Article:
There is a paucity of research investigating the relationship between teacher characteristics and the referral of English language learners (ELLs) to intervention teams (IT). This study investigated the relationships linking referrals of preschool ELLs with the teacher's perception of self-efficacy (SE), years of teaching experience, knowledge about second language acquisition, and beliefs as well as attitudes regarding ELLs. The number of ELL referrals to IT that do not qualify for special services underscores the need for increased research on the effect teachers have on the referral process. This cross-sectional study included a three-part survey sent to teachers in public schools, childcare private providers, or Head Start in one school district. The survey was returned by 97 of the 121 teachers and included the Exceptional Children who are English Learners (EXCEL) Inventory and the Content Area Teachers Survey (CATS). The survey, based on Bandura's self-efficacy theory, documented self-reported perceptions of characteristics related to teaching ELLs. A stepwise multiple regression identified a combination of knowledge, teaching experience, and attitudes regarding ELLs as the best combination of variables to predict ELL referrals. As noted by these results, a teacher's characteristics play an important role in the interpretation of screening results and subsequent referrals of ELLs. These findings can be used to inform professional development opportunities for teachers of ELLs. Social change will be facilitated through a better understanding of the effect teachers have on the referral process, thereby increasing meaningful screening of the abilities and disabilities of young ELLs.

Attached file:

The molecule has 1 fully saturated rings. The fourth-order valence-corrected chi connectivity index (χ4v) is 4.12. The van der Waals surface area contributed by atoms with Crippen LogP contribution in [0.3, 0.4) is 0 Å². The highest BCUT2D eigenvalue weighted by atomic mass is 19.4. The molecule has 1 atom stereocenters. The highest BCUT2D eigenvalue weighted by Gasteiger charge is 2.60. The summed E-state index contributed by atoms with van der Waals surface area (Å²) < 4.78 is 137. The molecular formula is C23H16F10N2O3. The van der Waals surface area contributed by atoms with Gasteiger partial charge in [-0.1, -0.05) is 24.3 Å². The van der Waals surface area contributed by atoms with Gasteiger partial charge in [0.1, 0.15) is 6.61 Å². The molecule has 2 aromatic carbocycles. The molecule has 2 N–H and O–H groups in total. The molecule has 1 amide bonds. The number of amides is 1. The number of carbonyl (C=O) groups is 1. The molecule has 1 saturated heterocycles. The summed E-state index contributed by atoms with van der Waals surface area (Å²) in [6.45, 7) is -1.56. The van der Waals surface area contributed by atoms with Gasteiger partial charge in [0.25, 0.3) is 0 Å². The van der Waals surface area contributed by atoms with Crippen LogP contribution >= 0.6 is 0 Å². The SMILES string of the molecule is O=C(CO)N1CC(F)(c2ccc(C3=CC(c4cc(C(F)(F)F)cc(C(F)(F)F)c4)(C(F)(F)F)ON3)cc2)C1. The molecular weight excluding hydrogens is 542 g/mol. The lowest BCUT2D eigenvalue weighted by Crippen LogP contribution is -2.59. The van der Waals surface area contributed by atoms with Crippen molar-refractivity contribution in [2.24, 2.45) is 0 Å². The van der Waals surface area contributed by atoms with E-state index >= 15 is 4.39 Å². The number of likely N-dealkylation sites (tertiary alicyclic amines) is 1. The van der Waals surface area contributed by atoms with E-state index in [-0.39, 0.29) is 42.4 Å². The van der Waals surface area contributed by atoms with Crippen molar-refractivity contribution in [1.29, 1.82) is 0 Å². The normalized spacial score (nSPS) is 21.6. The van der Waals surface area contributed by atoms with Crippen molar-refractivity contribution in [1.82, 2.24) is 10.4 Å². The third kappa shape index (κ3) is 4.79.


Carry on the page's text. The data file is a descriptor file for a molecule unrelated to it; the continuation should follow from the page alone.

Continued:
|Advisers||James Miller; Mario Castro|
|Subjects||English as a second language; Early childhood education; Special education|
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